In light of a growing interest in contemplative practices such as meditation, the emerging field of contemplative science has been challenged to describe and objectively measure how these practices affect health and well-being. While “mindfulness” itself has been proposed as a measurable outcome of contemplative practices, this concept encompasses multiple components, some of which, as we review here, may be better characterized as equanimity. Equanimity can be defined as an even-minded mental state or dispositional tendency toward all experiences or objects, regardless of their origin or their affective valence (pleasant, unpleasant, or neutral). In this article, we propose that equanimity be used as an outcome measure in contemplative research. We first define and discuss the inter-relationship between mindfulness and equanimity from the perspectives of both classical Buddhism and modern psychology and present existing meditation techniques for cultivating equanimity. We then review psychological, physiological, and neuroimaging methods that have been used to assess equanimity either directly or indirectly. In conclusion, we propose that equanimity captures potentially the most important psychological element in the improvement of well-being, and therefore should be a focus in future research studies.
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Social neuro-science has recently started to investigate the neuronal mechanisms underlying our ability to understand the mental and emotional states of others. In this review, imaging research conducted on theory of mind (ToM or mentalizing) and empathy is selectively reviewed. It is proposed that even though these abilities are often used as synonyms in the literature these capacities represent different abilities that rely on different neuronal circuitry. ToM refers to our ability to understand mental states such as intentions, goals and beliefs, and relies on structures of the temporal lobe and the pre-frontal cortex. In contrast, empathy refers to our ability to share the feelings (emotions and sensations) of others and relies on sensorimotor cortices as well as limbic and para-limbic structures. It is further argued that the concept of empathy as used in lay terms refers to a multi-level construct extending from simple forms of emotion contagion to complex forms of cognitive perspective taking. Future research should investigate the relative contribution of empathizing and mentalizing abilities in the understanding of other people's states. Finally, it is suggested that the abilities to understand other people's thoughts and to share their affects display different ontogenetic trajectories reflecting the different developmental paths of their underlying neural structures. In particular, empathy develops much earlier than mentalizing abilities, because the former relys on limbic structures which develop early in ontogeny, whereas the latter rely on lateral temporal lobe and pre-frontal structures which are among the last to fully mature.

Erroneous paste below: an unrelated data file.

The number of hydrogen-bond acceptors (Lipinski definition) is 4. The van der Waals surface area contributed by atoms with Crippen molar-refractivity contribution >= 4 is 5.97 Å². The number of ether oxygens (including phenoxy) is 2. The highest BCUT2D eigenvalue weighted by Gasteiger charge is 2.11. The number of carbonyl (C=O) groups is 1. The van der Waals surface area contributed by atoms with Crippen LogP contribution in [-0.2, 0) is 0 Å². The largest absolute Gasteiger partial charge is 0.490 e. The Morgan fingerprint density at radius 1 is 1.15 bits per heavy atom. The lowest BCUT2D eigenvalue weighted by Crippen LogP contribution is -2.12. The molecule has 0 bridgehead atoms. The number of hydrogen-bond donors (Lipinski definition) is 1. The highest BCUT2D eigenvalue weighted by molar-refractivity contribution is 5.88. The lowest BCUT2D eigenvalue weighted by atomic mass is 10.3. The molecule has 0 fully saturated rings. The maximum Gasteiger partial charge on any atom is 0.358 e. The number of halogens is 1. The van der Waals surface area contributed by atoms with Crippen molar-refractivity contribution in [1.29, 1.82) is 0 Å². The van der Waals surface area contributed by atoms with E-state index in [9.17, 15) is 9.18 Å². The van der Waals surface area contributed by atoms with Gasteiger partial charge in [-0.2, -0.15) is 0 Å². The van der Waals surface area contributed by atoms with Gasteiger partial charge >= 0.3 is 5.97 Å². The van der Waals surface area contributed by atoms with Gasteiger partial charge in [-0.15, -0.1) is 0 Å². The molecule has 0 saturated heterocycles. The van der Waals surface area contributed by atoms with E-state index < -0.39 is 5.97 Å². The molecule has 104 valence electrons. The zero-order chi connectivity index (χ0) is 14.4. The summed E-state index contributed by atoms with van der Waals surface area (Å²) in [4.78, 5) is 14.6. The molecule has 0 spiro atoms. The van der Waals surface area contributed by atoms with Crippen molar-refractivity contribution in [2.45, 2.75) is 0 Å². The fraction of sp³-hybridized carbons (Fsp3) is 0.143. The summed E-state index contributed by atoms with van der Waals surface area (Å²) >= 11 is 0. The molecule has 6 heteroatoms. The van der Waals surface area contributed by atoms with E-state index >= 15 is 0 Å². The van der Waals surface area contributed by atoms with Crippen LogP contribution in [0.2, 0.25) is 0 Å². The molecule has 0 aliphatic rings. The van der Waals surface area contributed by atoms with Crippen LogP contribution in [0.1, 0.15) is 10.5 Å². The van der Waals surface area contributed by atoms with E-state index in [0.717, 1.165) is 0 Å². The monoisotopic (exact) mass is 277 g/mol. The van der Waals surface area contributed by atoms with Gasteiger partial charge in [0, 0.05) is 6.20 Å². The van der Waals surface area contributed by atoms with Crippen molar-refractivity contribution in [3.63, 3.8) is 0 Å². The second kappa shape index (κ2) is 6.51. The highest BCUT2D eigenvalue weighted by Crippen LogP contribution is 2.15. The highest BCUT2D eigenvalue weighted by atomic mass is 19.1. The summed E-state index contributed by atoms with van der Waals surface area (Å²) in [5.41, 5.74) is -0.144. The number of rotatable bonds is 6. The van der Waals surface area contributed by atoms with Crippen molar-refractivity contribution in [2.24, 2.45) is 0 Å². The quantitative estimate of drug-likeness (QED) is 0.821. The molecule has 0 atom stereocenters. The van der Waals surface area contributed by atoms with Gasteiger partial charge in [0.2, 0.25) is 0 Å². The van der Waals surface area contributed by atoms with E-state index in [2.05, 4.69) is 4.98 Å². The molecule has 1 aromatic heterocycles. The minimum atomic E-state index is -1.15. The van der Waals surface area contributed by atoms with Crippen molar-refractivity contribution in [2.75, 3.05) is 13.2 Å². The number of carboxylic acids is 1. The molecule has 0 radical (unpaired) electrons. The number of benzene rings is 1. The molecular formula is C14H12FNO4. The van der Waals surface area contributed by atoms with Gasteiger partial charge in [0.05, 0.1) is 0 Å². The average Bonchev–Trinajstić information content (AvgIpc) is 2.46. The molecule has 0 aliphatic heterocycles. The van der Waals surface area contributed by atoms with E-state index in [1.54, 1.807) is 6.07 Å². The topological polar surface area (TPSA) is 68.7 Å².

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Background : Although mindfulness meditation interventions have recently shown benefits for reducing stress in various populations, little is known about their relative efficacy compared with relaxation interventions. Purpose : This randomized controlled trial examines the effects of a 1-month mindfulness meditation versus somatic relaxation training as compared to a control group in 83 students (M age=25; 16 men and 67 women) reporting distress. Method : Psychological distress, positive states of mind, distractive and ruminative thoughts and behaviors, and spiritual experience were measured, while controlling for social desirability. Results : Hierarchical linear modeling reveals that both meditation and relaxation groups experienced significant decreases in distress as well as increases in positive mood states over time, compared with the control group (p<.05 in all cases). There were no significant differences between meditation and relaxation on distress and positive mood states over time. Effect sizes for distress were large for both meditation and relaxation (Cohen’s d=1.36 and .91, respectively), whereas the meditation group showed a larger effect size for positive states of mind than relaxation (Cohen’s d=.71 and .25, respectively). The meditation group also demonstrated significant pre-post decreases in both distractive and ruminative thoughts/behaviors compared with the control group (p<.04 in all cases; Cohen’s d=.57 for rumination and .25 for distraction for the meditation group), with mediation models suggesting that mindfulness meditation’s effects on reducing distress were partially mediated by reducing rumination. No significant effects were found for spiritual experience. Conclusions : The data suggest that compared with a no-treatment control, brief training in mindfulness meditation or somatic relaxation reduces distress and improves positive mood states. However, mindfulness meditation may be specific in its ability to reduce distractive and ruminative thoughts and behaviors, and this ability may provide a unique mechanism by which mindfulness meditation reduces distress.